A Florida mother sends her sympathies for Nevada’s losses
June 7, 2007
She called from Reno after hearing that Barack Obama would be in Carson City. Patricia Flanagan wanted to make sure we asked the presidential candidate what he would do to protect our troops.
The implication of her words didn’t strike me at first, so I asked why that question was so important to her.
Her answer was that her son, Dennis James Flanagan, might still be alive if our military and elected representatives had taken that question seriously. He died on Jan. 20, 2006, at age 22 on his second tour of duty when the Humvee he was in was blown up by an improvised explosive device.
Patricia lives in Citrus County, Fla., but was in Reno with her husband, Dennis, where he was competing in a bowling tournament.
Dennis, their son, was in the 101st Airborne Division. He joined after Sept. 11, 2001, because he felt duty-bound.
Patricia Flanagan, who had gone with her son to the recruiter’s office, remembers the day the news came. She was at a neighbor’s house and watched as the two men walked up to the door of their house. The men then went to the house on the other side, where Patricia’s mother lived. She could see her mother backpedal as the men delivered the message. Her husband rushed over and asked, “injured or dead?”
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Patricia has talked to her son’s friends, those who served alongside him. One of them told her he would have followed her son into hell because he was lucky and he gets the “vibe.” He had intuition … he knew when something was not right.
He knew that the day before he was killed, she said. He told a friend he didn’t expect to live through the weekend. “He said ‘If I’m still here Monday, kiss me because I’m lucky.” And, among the words he wrote in his journal on the eve of his death: “The time has come, My death nears. In the night, his call I hear.”
Now she continues to battle the grief. The family has set up a scholarship foundation. And she wants to make sure that our troops are wearing and riding in the safest equipment to be had. When her son was first deployed, he wasn’t issued an armored vest. On his first tour, he was issued jungle camo for desert warfare. “I’ll be the only bush in the desert,” he told his mother. He had the proper personal gear at the time he was killed, but she said there were better armored Humvees and other vehicles that might have protected him. Even now, that equipment is slow in coming to the troops.
“We should be mass producing whatever it takes to keep them alive,” she said. “Why aren’t we acting like it’s important to protect men who we put in harm’s way?”
When she was in Reno, she saw the headlines for Nevadans who were killed in the war and since then we’ve had another, Joshua Rodgers. Services for him will be on Sunday at Douglas High School at 10 a.m. The pubic is welcome to attend to pay their respects.
“Please extend my sympathy to the families in your area who have been affected by such losses,” Patricia wrote in an e-mail on Thursday. “Heartbreaking doesn’t begin to cover the emotions let loose by such headlines.”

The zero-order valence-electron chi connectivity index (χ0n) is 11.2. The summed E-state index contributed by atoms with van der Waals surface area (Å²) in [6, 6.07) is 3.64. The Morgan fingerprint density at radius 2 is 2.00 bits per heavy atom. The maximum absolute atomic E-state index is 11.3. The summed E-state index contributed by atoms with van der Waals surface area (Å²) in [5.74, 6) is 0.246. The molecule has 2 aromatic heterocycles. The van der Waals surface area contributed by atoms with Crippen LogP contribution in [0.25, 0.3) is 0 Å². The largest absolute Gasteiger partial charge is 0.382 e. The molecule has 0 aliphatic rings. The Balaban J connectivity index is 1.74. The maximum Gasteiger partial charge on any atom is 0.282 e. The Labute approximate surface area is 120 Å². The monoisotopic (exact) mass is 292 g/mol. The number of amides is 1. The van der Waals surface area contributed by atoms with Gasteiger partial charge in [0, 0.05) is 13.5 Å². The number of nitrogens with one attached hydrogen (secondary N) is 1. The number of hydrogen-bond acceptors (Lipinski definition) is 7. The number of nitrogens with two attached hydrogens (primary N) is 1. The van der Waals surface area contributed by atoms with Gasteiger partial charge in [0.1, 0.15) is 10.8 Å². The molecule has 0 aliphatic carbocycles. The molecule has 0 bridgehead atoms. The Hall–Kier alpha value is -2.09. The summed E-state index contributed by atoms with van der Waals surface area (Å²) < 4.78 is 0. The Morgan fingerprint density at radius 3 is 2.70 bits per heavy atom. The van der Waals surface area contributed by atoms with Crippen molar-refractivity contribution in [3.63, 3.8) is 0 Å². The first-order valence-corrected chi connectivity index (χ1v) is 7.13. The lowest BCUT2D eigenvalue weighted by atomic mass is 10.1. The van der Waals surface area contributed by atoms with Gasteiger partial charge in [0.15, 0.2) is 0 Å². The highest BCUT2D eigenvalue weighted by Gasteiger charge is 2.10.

Flanagan said the outpouring of support helped her through those initial weeks, and it will help the family of Joshua Rodgers.
“The people we loved and the people who loved him responded overwhelmingly,” she said. “We didn’t have to cook for two weeks.”
You can learn more about her son at http://www.sgtdennisflanagan.com.
• • •
If there were one possession I could get back from my childhood, it would be a stack of letters bound by a rubber band. They were between a mother and her son who was serving in Europe during World War II. I didn’t know either of them. The letters were in a box my mother purchased at a rummage sale, odds and ends she probably paid a buck for. She’d picked out the good stuff and the rest, including those old letters, were set out with the trash.
I was a bored teenager on summer break and picked them up for lack of something better to do. For an hour or more I read of their lives, their family, their memories. Each letter took me more deeply into their hopes and anxieties. The letters talked of their cottage on a lake in Northern Wisconsin, of repairing the boathouse, of fishing trips, of people with names that meant nothing to me. It was mostly idle talk, but I could imagine how important those bits of news must have been to a boy fighting overseas, so far from home.
At the bottom of the stack was the official typewritten letter informing the soldier’s family of his death. Just a few unadorned black sentences. Seeing it made me sit bolt upright. I went to show what I’d found to others in my family, and they listened politely, nodding their heads. But they were unmoved … they hadn’t gotten to know him like I had.
I don’t know what happened to those letters. I’m sure I saved them at first. Maybe they were stored away and then finally thrown out by someone not realizing what they were.
I don’t even recall the name of that soldier, but I know I’ll never forget the impression he made on me.
• Barry Ginter is editor of the Appeal. You can reach him at 881-1221 or via e-mail at firstname.lastname@example.org